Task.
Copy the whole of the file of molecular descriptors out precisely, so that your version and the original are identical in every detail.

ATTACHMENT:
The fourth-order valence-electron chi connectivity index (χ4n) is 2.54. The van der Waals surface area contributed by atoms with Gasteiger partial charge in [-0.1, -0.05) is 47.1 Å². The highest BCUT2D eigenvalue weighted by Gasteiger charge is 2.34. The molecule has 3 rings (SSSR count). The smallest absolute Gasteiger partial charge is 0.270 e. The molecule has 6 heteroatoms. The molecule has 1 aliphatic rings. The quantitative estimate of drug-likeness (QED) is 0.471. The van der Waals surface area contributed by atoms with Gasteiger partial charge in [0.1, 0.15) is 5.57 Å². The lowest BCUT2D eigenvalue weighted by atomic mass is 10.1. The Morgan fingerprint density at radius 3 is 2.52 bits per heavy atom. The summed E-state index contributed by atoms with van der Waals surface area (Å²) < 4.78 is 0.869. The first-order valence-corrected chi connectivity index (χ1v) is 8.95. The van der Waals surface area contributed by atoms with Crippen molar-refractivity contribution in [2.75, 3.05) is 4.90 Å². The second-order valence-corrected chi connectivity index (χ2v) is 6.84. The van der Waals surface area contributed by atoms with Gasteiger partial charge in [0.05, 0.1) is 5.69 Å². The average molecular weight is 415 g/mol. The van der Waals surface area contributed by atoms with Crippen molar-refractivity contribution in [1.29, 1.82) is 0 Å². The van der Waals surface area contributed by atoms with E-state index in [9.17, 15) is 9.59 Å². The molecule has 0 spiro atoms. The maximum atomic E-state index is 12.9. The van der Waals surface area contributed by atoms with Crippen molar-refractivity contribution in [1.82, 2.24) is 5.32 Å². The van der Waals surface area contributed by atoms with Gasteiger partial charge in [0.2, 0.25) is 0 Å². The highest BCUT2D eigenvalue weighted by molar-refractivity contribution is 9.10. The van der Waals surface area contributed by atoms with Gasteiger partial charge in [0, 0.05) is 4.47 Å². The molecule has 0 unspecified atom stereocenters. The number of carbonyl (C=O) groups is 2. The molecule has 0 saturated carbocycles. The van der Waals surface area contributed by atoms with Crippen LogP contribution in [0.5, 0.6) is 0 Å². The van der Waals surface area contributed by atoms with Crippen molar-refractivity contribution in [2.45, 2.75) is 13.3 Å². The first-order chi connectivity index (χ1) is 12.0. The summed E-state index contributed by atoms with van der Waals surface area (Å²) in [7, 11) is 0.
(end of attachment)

The fourth-order valence-electron chi connectivity index (χ4n) is 2.54. The van der Waals surface area contributed by atoms with Gasteiger partial charge in [-0.1, -0.05) is 47.1 Å². The highest BCUT2D eigenvalue weighted by Gasteiger charge is 2.34. The molecule has 3 rings (SSSR count). The smallest absolute Gasteiger partial charge is 0.270 e. The molecule has 6 heteroatoms. The molecule has 1 aliphatic rings. The quantitative estimate of drug-likeness (QED) is 0.471. The van der Waals surface area contributed by atoms with Gasteiger partial charge in [0.1, 0.15) is 5.57 Å². The lowest BCUT2D eigenvalue weighted by atomic mass is 10.1. The Morgan fingerprint density at radius 3 is 2.52 bits per heavy atom. The summed E-state index contributed by atoms with van der Waals surface area (Å²) < 4.78 is 0.869. The first-order valence-corrected chi connectivity index (χ1v) is 8.95. The van der Waals surface area contributed by atoms with Crippen molar-refractivity contribution in [2.75, 3.05) is 4.90 Å². The second-order valence-corrected chi connectivity index (χ2v) is 6.84. The van der Waals surface area contributed by atoms with Gasteiger partial charge in [0.05, 0.1) is 5.69 Å². The average molecular weight is 415 g/mol. The van der Waals surface area contributed by atoms with Crippen molar-refractivity contribution in [1.29, 1.82) is 0 Å². The van der Waals surface area contributed by atoms with E-state index in [9.17, 15) is 9.59 Å². The molecule has 0 spiro atoms. The maximum atomic E-state index is 12.9. The van der Waals surface area contributed by atoms with Crippen molar-refractivity contribution in [1.82, 2.24) is 5.32 Å². The van der Waals surface area contributed by atoms with Gasteiger partial charge in [0.2, 0.25) is 0 Å². The highest BCUT2D eigenvalue weighted by molar-refractivity contribution is 9.10. The van der Waals surface area contributed by atoms with Gasteiger partial charge in [0, 0.05) is 4.47 Å². The molecule has 0 unspecified atom stereocenters. The number of carbonyl (C=O) groups is 2. The molecule has 0 saturated carbocycles. The van der Waals surface area contributed by atoms with Crippen LogP contribution in [0.5, 0.6) is 0 Å². The van der Waals surface area contributed by atoms with Crippen molar-refractivity contribution in [2.45, 2.75) is 13.3 Å². The first-order chi connectivity index (χ1) is 12.0. The summed E-state index contributed by atoms with van der Waals surface area (Å²) in [7, 11) is 0.